Friday, February 17, 2006

Dvar Torah: Yitro

I decided that each week (without making a vow) that I will write a Dvar Torah, just because. This week's Parasha is Yitro, famous for its containing the Ten Commandments.

According to midrash, God Himself spoke the first two Commandments (note I originally wrote "plagues" here which was an obvious slip) directly to the hearts of the Children of Israel, a change of policy that never happened before and hasn't happened since. When God said אנכי"" "anochi", an Egyptian lend-word that has the Hebrew equivilent of "אני" "ani", "I am" (as in "I am the Lord your God who brought you out of the Land of Egypt. You shall have no other gods before Me") all Israelites died. Even though God made them comfortable by using a familiar Egyptian word for their slave mentality and reminded them of His connection to them with the mighty hand and outstretched arm through which he delivered them from bondage, even their divinely elevated souls could not take the awesomeness and stand in the presence of God unsheathed, so all the souls departed many miles away and God had to twice revive them with the Dews of Resurrection. This could claim a limit on God that he cannot talk directly to the people (to paraphrase Homer Simpson, "Could God microwave a burrito so hot that even he couldn't eat it?). Or perhaps it is the people who were limited in that they could not comprehend.

Do not chastise the people for this. In fact, many of our greatest leaders weren't up for the task either. Jonah tried to flee to Tarshish when God assigned him the mission of going to Ninveh. Isaiah claimed he had unclean lips and should therefore not undertake his divine task. Jeremiah was terrified when God chose him in the womb. Even our greatest leader, the man of God himself, Moses, tried to prevent God from picking him, something which we usually chalk up to Moses' humility. Nobody's perfect.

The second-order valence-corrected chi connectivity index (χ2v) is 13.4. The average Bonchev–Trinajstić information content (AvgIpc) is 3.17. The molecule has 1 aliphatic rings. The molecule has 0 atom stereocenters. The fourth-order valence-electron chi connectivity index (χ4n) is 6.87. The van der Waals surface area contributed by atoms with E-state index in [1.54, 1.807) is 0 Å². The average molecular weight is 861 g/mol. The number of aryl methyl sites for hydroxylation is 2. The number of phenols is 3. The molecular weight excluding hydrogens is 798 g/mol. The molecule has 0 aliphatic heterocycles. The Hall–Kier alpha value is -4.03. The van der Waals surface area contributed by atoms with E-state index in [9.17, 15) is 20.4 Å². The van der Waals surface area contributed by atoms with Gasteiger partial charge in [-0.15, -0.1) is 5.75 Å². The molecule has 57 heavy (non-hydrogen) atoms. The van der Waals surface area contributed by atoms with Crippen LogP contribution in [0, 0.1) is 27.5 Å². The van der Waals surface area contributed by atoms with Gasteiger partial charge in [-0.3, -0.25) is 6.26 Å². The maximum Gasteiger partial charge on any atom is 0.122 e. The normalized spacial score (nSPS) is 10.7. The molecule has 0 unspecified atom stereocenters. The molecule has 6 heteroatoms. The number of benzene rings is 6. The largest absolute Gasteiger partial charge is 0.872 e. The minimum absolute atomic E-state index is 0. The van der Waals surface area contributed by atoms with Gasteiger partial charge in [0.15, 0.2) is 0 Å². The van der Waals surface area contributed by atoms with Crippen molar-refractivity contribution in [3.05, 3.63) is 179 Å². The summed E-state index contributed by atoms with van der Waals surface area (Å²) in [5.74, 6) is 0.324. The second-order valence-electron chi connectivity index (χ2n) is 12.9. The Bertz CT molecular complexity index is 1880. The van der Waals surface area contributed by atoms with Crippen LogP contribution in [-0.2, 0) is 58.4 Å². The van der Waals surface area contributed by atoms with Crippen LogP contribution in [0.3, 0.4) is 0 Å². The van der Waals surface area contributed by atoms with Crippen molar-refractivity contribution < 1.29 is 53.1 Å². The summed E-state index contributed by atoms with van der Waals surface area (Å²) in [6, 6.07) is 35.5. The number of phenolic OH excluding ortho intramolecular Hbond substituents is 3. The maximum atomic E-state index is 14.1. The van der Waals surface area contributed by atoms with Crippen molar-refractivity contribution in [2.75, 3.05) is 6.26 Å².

The people were somehow superior to the prophets and even Moses in a vein. Moses and the prophets were hesitant and derelict at the beginning. The Children of Israel, even with their faults, proclaimed "נעשה ונשמע" "Naase V'Nishma", "we will do it and we shall hear it". Their desire to perform God's will was so strong that they wanted to do it even before it was assigned by God. They elevated themselves for 50 days and attained a level even above the ministering angels.

So don't fault our ancestors who were brought out of the land of Egypt. Even though they did slip up a number of times, according to our sages, there was no generation as great as theirs and we are more lawless than they were. Chaza"l say that the generations decline more and more since the generation of the Exodus. The torah highlights their faults and their heightened punishment because they are so few compared to the great things they did. Their punishment is great because they were so great. They immediately accepted upon themselves the Yolk of Heaven and the Yolk of Mitzvot before it was even required. This, Tom Brokaw, is truly the greatest generation.

Ooh, I like writing these and will try to write them more often. Please comment on this so I can get tips on writing more in the future. And now I must go as the travelling muezzin is chanting the call to Shabbos Mincha (I realize he's Muslim...). "eeeeee-yup!" (when I googled "eee yup" I got the songs of humpback whales. Hmm.)

May we all be elevated above the angels and bask in the glory of God (just please don't form a doomsday cult)

Shabbat Shalom,

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